Reduce Chronic Inflammation with Active Recovery & Healthy Eating Habits

woman with chronic neck pain
The World Health Organization expects the prevalence of diseases associated with chronic inflammation to increase in the United States.
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Inflammation is part of the body's defense mechanism, allowing the immune system to recognize and remove harmful and foreign stimuli and begin the healing process. It can be a healthy part of active recovery after working out. However, chronic inflammation can be the facilitator of significant health issues if left untreated. The World Health Organization reports that the prevalence of diseases associated with chronic inflammation is anticipated to increase during the next 30 years in the United States.

Vishal Patel, M.D., co-president and chief medical officer at Sensei, along with his team of experts known as the Wellness Science team, detailed the causes of inflammation and what clients can do to reduce the symptoms of chronic inflammation.

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Excessive inflammation can be caused by a variety of factors, including unmanaged health conditions, smoking, gum disease and sunburn.

Anything that continually irritates the immune system will elevate inflammation if not treated, like stress, anxiety, heart disease, high blood sugar, and more, according to the experts at Sensei. While the symptoms of sunburn are temporary, the skin damage is often permanent and can have long-term health effects, including premature aging and skin cancer.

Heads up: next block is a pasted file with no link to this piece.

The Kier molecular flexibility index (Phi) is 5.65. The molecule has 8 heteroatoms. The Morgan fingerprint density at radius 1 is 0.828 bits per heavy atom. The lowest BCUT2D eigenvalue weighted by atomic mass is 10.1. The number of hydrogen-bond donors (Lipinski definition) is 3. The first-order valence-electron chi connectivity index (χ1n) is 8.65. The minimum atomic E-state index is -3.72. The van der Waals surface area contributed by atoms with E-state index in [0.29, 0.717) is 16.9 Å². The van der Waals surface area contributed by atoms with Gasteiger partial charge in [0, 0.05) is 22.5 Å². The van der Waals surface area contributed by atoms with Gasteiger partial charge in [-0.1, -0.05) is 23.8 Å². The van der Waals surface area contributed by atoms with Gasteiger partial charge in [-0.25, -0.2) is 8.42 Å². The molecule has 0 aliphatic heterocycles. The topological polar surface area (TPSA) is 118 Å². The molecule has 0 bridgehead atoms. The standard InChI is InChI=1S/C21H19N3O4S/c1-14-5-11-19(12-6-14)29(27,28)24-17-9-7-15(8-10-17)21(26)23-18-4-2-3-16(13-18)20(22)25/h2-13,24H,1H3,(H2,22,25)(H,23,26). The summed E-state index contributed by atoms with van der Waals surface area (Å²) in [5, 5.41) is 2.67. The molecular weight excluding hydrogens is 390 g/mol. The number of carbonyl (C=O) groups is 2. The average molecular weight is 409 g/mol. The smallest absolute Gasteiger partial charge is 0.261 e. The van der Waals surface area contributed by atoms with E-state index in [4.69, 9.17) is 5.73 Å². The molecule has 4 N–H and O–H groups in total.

Dr. Patel suggests that eating habits and maintaining a healthy weight are central to avoiding and reducing inflammation. He recommends eating whole foods on a regular and consistent schedule. These whole foods should include vegetables, fruits, whole grains, seeds and nuts.

Excessive alcohol intake, fried or charred foods and irregular snacking are all significant drivers of inflammation. Late-night eating can disrupt sleep, one of the foundational tools to help the body manage inflammation. 

When experiencing low amounts of muscular pain and inflammation after exercising, movements that promote blood circulation to the area can be beneficial, such as active recovery exercises that differ from your normal exercise routine, as well as gentle yoga. The application of focused pressure on an inflamed area, through foam rolling or self-myofascial release, can be helpful to increase circulation and improve the range of motion. Massage aids inflammation by temporarily alleviating or breaking up knots in the muscle that contribute to tightness.

Sensei offers treatments to reduce inflammation, including the Reflexology Massage and the Thermal Body Mapping & Massage, which uses Sensei-developed thermographic technology to create a visual map of the body, revealing asymmetries, muscle tightness and possible areas of pain.

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